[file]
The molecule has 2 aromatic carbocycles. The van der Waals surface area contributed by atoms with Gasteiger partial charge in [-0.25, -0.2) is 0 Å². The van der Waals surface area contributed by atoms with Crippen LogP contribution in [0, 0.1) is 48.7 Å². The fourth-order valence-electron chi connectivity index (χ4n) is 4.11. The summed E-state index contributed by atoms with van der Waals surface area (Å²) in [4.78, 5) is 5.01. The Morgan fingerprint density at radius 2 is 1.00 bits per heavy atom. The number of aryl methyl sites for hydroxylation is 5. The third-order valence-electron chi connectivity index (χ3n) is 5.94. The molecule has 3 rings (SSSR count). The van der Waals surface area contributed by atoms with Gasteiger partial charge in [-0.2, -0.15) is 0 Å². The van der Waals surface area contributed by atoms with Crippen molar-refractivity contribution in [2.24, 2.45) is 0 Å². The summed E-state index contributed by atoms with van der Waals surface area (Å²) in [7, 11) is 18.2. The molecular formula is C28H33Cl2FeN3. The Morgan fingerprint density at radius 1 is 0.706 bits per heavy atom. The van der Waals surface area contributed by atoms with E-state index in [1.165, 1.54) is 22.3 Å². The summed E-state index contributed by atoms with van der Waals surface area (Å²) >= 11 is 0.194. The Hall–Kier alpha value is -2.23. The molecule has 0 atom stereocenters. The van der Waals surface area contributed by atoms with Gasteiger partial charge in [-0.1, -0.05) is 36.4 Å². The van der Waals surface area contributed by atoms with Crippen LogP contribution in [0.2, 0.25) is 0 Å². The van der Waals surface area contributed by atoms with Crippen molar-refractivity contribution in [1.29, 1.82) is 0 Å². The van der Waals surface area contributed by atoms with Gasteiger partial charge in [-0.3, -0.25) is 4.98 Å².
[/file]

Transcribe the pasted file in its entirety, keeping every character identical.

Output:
The molecule has 2 aromatic carbocycles. The van der Waals surface area contributed by atoms with Gasteiger partial charge in [-0.25, -0.2) is 0 Å². The van der Waals surface area contributed by atoms with Crippen LogP contribution in [0, 0.1) is 48.7 Å². The fourth-order valence-electron chi connectivity index (χ4n) is 4.11. The summed E-state index contributed by atoms with van der Waals surface area (Å²) in [4.78, 5) is 5.01. The Morgan fingerprint density at radius 2 is 1.00 bits per heavy atom. The number of aryl methyl sites for hydroxylation is 5. The third-order valence-electron chi connectivity index (χ3n) is 5.94. The molecule has 3 rings (SSSR count). The van der Waals surface area contributed by atoms with Gasteiger partial charge in [-0.2, -0.15) is 0 Å². The van der Waals surface area contributed by atoms with Crippen molar-refractivity contribution in [2.24, 2.45) is 0 Å². The summed E-state index contributed by atoms with van der Waals surface area (Å²) in [7, 11) is 18.2. The molecular formula is C28H33Cl2FeN3. The Morgan fingerprint density at radius 1 is 0.706 bits per heavy atom. The van der Waals surface area contributed by atoms with E-state index in [1.165, 1.54) is 22.3 Å². The summed E-state index contributed by atoms with van der Waals surface area (Å²) >= 11 is 0.194. The Hall–Kier alpha value is -2.23. The molecule has 0 atom stereocenters. The van der Waals surface area contributed by atoms with Gasteiger partial charge in [-0.1, -0.05) is 36.4 Å². The van der Waals surface area contributed by atoms with Crippen LogP contribution in [0.2, 0.25) is 0 Å². The van der Waals surface area contributed by atoms with Crippen molar-refractivity contribution in [1.29, 1.82) is 0 Å². The van der Waals surface area contributed by atoms with Gasteiger partial charge in [-0.3, -0.25) is 4.98 Å².